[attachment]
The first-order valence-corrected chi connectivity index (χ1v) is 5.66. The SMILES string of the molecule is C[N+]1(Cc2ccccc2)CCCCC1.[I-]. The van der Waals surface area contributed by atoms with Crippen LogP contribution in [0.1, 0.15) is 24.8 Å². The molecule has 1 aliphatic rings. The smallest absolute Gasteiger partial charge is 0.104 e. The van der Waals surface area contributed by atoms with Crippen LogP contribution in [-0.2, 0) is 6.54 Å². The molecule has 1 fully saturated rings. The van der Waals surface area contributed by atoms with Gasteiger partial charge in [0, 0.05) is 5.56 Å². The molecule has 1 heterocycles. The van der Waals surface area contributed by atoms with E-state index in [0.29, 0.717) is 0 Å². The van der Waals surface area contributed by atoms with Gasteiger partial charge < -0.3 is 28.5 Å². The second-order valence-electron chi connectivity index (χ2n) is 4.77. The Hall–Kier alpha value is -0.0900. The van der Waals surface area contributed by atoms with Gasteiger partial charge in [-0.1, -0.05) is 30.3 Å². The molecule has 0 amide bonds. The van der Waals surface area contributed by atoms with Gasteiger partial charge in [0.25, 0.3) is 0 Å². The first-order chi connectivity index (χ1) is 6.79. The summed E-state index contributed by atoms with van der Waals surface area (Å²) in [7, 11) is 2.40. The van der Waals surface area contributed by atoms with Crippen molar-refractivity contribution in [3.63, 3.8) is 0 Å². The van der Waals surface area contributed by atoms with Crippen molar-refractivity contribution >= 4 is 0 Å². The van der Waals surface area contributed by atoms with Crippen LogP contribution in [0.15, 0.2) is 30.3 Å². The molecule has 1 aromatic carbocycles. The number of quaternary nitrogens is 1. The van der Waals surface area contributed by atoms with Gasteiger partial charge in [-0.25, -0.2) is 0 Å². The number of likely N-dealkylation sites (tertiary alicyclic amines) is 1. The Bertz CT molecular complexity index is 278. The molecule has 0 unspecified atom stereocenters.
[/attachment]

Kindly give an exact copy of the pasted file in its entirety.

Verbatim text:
The first-order valence-corrected chi connectivity index (χ1v) is 5.66. The SMILES string of the molecule is C[N+]1(Cc2ccccc2)CCCCC1.[I-]. The van der Waals surface area contributed by atoms with Crippen LogP contribution in [0.1, 0.15) is 24.8 Å². The molecule has 1 aliphatic rings. The smallest absolute Gasteiger partial charge is 0.104 e. The van der Waals surface area contributed by atoms with Crippen LogP contribution in [-0.2, 0) is 6.54 Å². The molecule has 1 fully saturated rings. The van der Waals surface area contributed by atoms with Gasteiger partial charge in [0, 0.05) is 5.56 Å². The molecule has 1 heterocycles. The van der Waals surface area contributed by atoms with E-state index in [0.29, 0.717) is 0 Å². The van der Waals surface area contributed by atoms with Gasteiger partial charge < -0.3 is 28.5 Å². The second-order valence-electron chi connectivity index (χ2n) is 4.77. The Hall–Kier alpha value is -0.0900. The van der Waals surface area contributed by atoms with Gasteiger partial charge in [-0.1, -0.05) is 30.3 Å². The molecule has 0 amide bonds. The van der Waals surface area contributed by atoms with Gasteiger partial charge in [0.25, 0.3) is 0 Å². The first-order chi connectivity index (χ1) is 6.79. The summed E-state index contributed by atoms with van der Waals surface area (Å²) in [7, 11) is 2.40. The van der Waals surface area contributed by atoms with Crippen molar-refractivity contribution in [3.63, 3.8) is 0 Å². The van der Waals surface area contributed by atoms with Crippen molar-refractivity contribution >= 4 is 0 Å². The van der Waals surface area contributed by atoms with Crippen LogP contribution in [0.15, 0.2) is 30.3 Å². The molecule has 1 aromatic carbocycles. The number of quaternary nitrogens is 1. The van der Waals surface area contributed by atoms with Gasteiger partial charge in [-0.25, -0.2) is 0 Å². The number of likely N-dealkylation sites (tertiary alicyclic amines) is 1. The Bertz CT molecular complexity index is 278. The molecule has 0 unspecified atom stereocenters.